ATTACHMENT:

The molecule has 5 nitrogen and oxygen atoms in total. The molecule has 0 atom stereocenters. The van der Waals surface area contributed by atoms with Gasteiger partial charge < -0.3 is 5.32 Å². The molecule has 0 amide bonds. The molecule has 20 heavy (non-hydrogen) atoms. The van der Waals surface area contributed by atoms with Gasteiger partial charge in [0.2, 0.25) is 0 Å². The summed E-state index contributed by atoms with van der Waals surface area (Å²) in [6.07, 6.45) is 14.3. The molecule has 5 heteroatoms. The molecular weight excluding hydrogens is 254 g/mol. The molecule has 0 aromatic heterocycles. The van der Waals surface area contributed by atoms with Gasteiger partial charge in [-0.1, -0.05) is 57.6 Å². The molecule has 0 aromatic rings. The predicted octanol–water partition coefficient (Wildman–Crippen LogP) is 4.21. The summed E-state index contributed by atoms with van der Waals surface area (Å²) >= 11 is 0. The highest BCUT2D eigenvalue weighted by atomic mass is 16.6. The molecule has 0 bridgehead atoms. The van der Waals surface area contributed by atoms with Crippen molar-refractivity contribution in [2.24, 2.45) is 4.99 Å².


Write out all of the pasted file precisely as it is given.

The molecule has 5 nitrogen and oxygen atoms in total. The molecule has 0 atom stereocenters. The van der Waals surface area contributed by atoms with Gasteiger partial charge < -0.3 is 5.32 Å². The molecule has 0 amide bonds. The molecule has 20 heavy (non-hydrogen) atoms. The van der Waals surface area contributed by atoms with Gasteiger partial charge in [0.2, 0.25) is 0 Å². The summed E-state index contributed by atoms with van der Waals surface area (Å²) in [6.07, 6.45) is 14.3. The molecule has 5 heteroatoms. The molecular weight excluding hydrogens is 254 g/mol. The molecule has 0 aromatic heterocycles. The van der Waals surface area contributed by atoms with Gasteiger partial charge in [-0.1, -0.05) is 57.6 Å². The molecule has 0 aromatic rings. The predicted octanol–water partition coefficient (Wildman–Crippen LogP) is 4.21. The summed E-state index contributed by atoms with van der Waals surface area (Å²) >= 11 is 0. The highest BCUT2D eigenvalue weighted by atomic mass is 16.6. The molecule has 0 bridgehead atoms. The van der Waals surface area contributed by atoms with Crippen molar-refractivity contribution in [2.24, 2.45) is 4.99 Å².